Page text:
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Changes to deposit insurance laws: How account holders will gain

The Union Cabinet has cleared changes to the deposit insurance laws to provide funds up to Rs 5 lakh to an account holder within 90 days in the event of a bank coming under the moratorium imposed by the RBI.

Written by Sunny Verma , Edited by Explained Desk | New Delhi |
Updated: July 31, 2021 8:26:53 am
Finance Minister Nirmala Sitharaman addresses a press conference on Wednesday, following a Cabinet meeting. (Express Photo: Tashi Tobgyal)

Recent troubles for depositors in getting immediate access to their funds in banks such as Punjab & Maharashtra Co-operative (PMC) Bank, Yes Bank and Lakshmi Vilas Bank has put spotlight on the subject of deposit insurance. The Union Cabinet Wednesday cleared changes to the deposit insurance laws to provide funds up to Rs 5 lakh to an account holder within 90 days in the event of a bank coming under the moratorium imposed by the RBI.

Earlier, account holders had to wait for years till the liquidation or restructuring of a distressed lender to get their deposits that are insured against default. The Centre plans to introduce the Deposit Insurance & Credit Guarantee Corporation (Amendment) Bill 2021 in the ongoing Monsoon session of Parliament.

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What is deposit insurance?

Currently, in an unlikely event of a bank failing in India, a depositor has a claim to a maximum of Rs 5 lakh per account as insurance cover. The cover of Rs 5 lakh per depositor is provided by the Deposit Insurance and Credit Guarantee Corporation (DICGC), which is a fully owned subsidiary of the Reserve Bank of India. Depositors having more than Rs 5 lakh in their account have no legal recourse to recover funds in case a bank collapses. While the depositors enjoy the highest safety on their funds parked with banks, unlike the equity and bond investors in the banks, an element of risk always lurks on their deposits in case a bank collapses.

Who pays for this insurance?

Deposits in public and private sector banks, local area banks, small finance banks, regional rural banks, cooperative banks, Indian branches of foreign banks and payments banks are all insured by the DICGC. The premium for this insurance is paid by banks to the DICGC, and not be passed on to depositors. Banks currently pay a minimum of 10 paise on every Rs 100 worth deposits to the DICGC as premium for the insurance cover, which is now being raised to a minimum of 12 paise.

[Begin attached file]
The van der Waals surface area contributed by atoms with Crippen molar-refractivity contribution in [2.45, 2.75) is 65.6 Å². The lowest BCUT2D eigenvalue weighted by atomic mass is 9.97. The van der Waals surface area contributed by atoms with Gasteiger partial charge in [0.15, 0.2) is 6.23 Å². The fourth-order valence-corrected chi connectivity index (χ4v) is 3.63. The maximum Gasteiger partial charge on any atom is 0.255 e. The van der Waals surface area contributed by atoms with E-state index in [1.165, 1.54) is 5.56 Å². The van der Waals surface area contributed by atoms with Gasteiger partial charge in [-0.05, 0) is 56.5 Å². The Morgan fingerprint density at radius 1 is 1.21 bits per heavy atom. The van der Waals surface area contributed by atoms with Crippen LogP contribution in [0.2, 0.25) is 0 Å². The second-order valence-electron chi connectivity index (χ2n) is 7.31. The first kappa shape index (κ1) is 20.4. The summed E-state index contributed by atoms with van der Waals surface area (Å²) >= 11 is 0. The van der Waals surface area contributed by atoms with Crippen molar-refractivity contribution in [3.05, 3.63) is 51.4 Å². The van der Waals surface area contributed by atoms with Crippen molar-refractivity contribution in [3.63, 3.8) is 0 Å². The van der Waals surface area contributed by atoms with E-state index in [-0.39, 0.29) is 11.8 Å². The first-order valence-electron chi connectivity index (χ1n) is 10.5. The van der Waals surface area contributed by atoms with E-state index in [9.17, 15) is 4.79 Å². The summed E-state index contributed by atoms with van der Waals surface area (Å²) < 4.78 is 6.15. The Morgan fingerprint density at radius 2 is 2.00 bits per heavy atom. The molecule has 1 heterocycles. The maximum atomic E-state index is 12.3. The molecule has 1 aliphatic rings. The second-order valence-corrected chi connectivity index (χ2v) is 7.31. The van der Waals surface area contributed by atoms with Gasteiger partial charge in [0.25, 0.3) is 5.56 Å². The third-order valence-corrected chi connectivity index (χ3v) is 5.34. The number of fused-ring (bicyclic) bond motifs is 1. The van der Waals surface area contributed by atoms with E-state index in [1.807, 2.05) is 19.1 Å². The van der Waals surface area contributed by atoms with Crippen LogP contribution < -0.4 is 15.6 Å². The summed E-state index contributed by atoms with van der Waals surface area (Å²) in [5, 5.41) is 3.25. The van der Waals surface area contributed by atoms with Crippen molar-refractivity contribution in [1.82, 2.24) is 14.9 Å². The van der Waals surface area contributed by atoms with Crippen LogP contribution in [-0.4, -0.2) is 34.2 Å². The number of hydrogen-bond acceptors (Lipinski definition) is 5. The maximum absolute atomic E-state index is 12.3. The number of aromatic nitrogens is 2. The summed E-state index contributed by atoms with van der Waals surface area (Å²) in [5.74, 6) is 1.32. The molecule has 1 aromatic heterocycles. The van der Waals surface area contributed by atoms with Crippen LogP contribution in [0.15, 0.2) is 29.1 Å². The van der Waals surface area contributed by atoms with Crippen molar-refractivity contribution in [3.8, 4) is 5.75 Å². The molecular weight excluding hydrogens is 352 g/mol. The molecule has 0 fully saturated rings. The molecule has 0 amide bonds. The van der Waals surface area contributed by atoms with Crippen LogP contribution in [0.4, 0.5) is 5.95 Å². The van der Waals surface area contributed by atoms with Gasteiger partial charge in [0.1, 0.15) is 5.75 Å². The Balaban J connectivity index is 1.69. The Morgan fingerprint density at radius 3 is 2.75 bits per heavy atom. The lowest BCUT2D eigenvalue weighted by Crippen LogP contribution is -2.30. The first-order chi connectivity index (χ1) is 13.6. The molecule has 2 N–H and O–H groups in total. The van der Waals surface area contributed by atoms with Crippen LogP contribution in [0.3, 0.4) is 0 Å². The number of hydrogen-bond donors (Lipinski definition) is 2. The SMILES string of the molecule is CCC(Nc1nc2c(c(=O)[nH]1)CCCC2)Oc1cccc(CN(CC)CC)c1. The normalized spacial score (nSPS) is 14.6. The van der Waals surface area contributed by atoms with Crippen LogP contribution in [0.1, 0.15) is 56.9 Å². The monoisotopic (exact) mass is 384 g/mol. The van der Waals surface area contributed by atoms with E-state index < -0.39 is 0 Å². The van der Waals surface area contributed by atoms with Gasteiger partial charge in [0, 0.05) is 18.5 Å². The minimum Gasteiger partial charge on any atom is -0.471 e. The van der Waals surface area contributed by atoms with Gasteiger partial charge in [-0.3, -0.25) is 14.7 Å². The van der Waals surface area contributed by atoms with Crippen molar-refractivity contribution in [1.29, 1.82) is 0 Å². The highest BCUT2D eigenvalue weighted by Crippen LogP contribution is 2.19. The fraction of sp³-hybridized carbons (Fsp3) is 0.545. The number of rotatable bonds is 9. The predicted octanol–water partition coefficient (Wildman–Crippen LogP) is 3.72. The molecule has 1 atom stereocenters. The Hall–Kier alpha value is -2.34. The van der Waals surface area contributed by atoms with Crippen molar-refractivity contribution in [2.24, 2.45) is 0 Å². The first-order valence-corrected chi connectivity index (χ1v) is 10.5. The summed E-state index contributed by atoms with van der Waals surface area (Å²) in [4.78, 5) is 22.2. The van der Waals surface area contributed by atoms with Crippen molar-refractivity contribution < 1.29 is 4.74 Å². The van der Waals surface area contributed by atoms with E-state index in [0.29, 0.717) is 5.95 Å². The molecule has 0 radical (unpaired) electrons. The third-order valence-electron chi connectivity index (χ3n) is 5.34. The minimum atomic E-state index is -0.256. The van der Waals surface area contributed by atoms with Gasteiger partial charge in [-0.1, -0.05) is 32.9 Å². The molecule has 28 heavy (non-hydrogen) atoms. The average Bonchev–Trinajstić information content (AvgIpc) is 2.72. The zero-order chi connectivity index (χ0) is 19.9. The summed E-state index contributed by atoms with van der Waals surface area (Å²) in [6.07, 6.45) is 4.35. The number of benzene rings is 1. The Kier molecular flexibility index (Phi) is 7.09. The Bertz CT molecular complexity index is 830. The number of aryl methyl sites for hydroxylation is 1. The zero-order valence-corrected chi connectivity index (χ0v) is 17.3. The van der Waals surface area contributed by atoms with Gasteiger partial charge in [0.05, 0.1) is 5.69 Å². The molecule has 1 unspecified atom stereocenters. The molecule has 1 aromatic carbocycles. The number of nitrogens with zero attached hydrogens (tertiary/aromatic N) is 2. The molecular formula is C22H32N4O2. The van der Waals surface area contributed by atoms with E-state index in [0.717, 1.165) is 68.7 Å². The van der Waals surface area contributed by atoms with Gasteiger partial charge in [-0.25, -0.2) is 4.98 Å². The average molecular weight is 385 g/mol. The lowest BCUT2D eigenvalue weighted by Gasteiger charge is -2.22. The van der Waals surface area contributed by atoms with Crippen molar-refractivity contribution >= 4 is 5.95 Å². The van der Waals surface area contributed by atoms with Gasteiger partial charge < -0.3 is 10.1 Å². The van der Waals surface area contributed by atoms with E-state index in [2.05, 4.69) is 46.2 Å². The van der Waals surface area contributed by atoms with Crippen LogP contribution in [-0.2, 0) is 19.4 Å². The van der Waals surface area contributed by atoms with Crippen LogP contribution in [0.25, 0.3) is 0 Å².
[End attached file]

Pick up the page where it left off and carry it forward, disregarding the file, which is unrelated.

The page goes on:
Last year, the government raised the insurance amount to Rs 5 lakh from Rs 1 lakh. Prior to that, the DICGC had revised the deposit insurance cover to Rs 1 lakh on May 1, 1993 — raising it from Rs 30,000, which had been the cover from 1980 onward.

How will the fresh changes benefit account holders?

According to the finance ministry, depositors normally end up waiting for 8-10 years before they are able to access their deposits in a distressed bank only after its complete liquidation. With the changes being proposed to the law, now depositors will get insurance money within 90 days, without waiting for eventual liquidation of the distressed banks.

This will cover banks already under moratorium and those that could come under moratorium.

Within the first 45 days of the bank being put under moratorium, the DICGC would collect all information relating to deposit accounts. In the next 45 days, it will review the information and repay depositors closer to the 90th day. This will be beneficial to depositors of PMC Bank, under moratorium since September 2019, with depositors not being able to access funds beyond Rs 1 lakh.

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